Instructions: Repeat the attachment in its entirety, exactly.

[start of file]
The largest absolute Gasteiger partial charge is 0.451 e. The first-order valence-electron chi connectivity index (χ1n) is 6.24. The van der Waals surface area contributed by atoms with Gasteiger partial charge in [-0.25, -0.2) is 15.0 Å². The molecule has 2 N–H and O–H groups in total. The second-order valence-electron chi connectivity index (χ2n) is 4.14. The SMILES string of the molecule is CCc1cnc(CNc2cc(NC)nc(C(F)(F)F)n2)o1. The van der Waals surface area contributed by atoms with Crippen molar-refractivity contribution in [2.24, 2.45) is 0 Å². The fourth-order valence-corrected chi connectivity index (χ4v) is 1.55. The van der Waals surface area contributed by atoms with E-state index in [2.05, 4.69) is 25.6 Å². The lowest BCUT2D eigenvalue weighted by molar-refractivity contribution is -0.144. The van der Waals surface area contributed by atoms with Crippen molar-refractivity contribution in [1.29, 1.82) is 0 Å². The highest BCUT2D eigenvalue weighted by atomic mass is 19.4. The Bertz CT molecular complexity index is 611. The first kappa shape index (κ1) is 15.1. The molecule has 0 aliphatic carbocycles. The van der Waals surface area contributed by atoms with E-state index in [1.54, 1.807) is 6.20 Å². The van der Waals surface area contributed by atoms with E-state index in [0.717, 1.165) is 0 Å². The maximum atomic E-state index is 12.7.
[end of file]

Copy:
The largest absolute Gasteiger partial charge is 0.451 e. The first-order valence-electron chi connectivity index (χ1n) is 6.24. The van der Waals surface area contributed by atoms with Gasteiger partial charge in [-0.25, -0.2) is 15.0 Å². The molecule has 2 N–H and O–H groups in total. The second-order valence-electron chi connectivity index (χ2n) is 4.14. The SMILES string of the molecule is CCc1cnc(CNc2cc(NC)nc(C(F)(F)F)n2)o1. The van der Waals surface area contributed by atoms with Crippen molar-refractivity contribution in [2.24, 2.45) is 0 Å². The fourth-order valence-corrected chi connectivity index (χ4v) is 1.55. The van der Waals surface area contributed by atoms with E-state index in [2.05, 4.69) is 25.6 Å². The lowest BCUT2D eigenvalue weighted by molar-refractivity contribution is -0.144. The van der Waals surface area contributed by atoms with Crippen molar-refractivity contribution in [1.29, 1.82) is 0 Å². The highest BCUT2D eigenvalue weighted by atomic mass is 19.4. The Bertz CT molecular complexity index is 611. The first kappa shape index (κ1) is 15.1. The molecule has 0 aliphatic carbocycles. The van der Waals surface area contributed by atoms with E-state index in [1.54, 1.807) is 6.20 Å². The van der Waals surface area contributed by atoms with E-state index in [0.717, 1.165) is 0 Å². The maximum atomic E-state index is 12.7.